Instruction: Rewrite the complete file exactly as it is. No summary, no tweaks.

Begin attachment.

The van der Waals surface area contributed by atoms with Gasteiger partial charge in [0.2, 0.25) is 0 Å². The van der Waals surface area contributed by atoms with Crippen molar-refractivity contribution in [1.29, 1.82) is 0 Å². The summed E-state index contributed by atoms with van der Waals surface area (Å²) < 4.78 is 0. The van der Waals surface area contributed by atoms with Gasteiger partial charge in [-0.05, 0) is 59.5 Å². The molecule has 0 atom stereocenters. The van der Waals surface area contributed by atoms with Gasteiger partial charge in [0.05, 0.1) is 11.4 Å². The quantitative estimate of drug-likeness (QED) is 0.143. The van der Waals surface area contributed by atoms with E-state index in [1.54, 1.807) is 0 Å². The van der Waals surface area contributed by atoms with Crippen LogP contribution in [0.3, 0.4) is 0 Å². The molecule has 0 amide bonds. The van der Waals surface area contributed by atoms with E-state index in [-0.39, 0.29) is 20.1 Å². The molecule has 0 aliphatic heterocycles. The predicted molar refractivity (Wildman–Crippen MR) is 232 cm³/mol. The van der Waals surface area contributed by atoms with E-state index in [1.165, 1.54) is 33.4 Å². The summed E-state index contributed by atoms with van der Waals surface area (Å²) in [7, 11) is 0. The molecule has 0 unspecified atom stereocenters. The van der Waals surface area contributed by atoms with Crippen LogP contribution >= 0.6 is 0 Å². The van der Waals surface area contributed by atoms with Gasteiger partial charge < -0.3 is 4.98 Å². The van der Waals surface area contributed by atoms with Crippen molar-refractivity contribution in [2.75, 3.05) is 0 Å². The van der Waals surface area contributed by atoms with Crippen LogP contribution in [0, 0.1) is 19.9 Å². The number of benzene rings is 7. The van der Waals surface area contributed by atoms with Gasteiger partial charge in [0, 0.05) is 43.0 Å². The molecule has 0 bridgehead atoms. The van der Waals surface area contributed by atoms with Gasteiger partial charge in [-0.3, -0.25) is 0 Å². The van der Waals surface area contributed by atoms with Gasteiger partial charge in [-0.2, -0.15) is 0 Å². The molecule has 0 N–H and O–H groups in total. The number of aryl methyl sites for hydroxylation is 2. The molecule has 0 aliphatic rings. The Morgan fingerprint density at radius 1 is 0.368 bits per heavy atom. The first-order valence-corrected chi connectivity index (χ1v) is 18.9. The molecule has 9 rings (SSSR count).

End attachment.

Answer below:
The van der Waals surface area contributed by atoms with Gasteiger partial charge in [0.2, 0.25) is 0 Å². The van der Waals surface area contributed by atoms with Crippen molar-refractivity contribution in [1.29, 1.82) is 0 Å². The summed E-state index contributed by atoms with van der Waals surface area (Å²) < 4.78 is 0. The van der Waals surface area contributed by atoms with Gasteiger partial charge in [-0.05, 0) is 59.5 Å². The molecule has 0 atom stereocenters. The van der Waals surface area contributed by atoms with Gasteiger partial charge in [0.05, 0.1) is 11.4 Å². The quantitative estimate of drug-likeness (QED) is 0.143. The van der Waals surface area contributed by atoms with E-state index in [1.54, 1.807) is 0 Å². The van der Waals surface area contributed by atoms with Crippen LogP contribution in [0.3, 0.4) is 0 Å². The molecule has 0 amide bonds. The van der Waals surface area contributed by atoms with E-state index in [-0.39, 0.29) is 20.1 Å². The molecule has 0 aliphatic heterocycles. The predicted molar refractivity (Wildman–Crippen MR) is 232 cm³/mol. The van der Waals surface area contributed by atoms with E-state index in [1.165, 1.54) is 33.4 Å². The summed E-state index contributed by atoms with van der Waals surface area (Å²) in [7, 11) is 0. The molecule has 0 unspecified atom stereocenters. The van der Waals surface area contributed by atoms with Crippen LogP contribution >= 0.6 is 0 Å². The van der Waals surface area contributed by atoms with Gasteiger partial charge < -0.3 is 4.98 Å². The van der Waals surface area contributed by atoms with Crippen molar-refractivity contribution in [2.75, 3.05) is 0 Å². The van der Waals surface area contributed by atoms with Crippen LogP contribution in [0, 0.1) is 19.9 Å². The number of benzene rings is 7. The van der Waals surface area contributed by atoms with Gasteiger partial charge in [0, 0.05) is 43.0 Å². The molecule has 0 bridgehead atoms. The van der Waals surface area contributed by atoms with Gasteiger partial charge in [-0.3, -0.25) is 0 Å². The van der Waals surface area contributed by atoms with Gasteiger partial charge in [-0.2, -0.15) is 0 Å². The molecule has 0 N–H and O–H groups in total. The number of aryl methyl sites for hydroxylation is 2. The molecule has 0 aliphatic rings. The Morgan fingerprint density at radius 1 is 0.368 bits per heavy atom. The first-order valence-corrected chi connectivity index (χ1v) is 18.9. The molecule has 9 rings (SSSR count).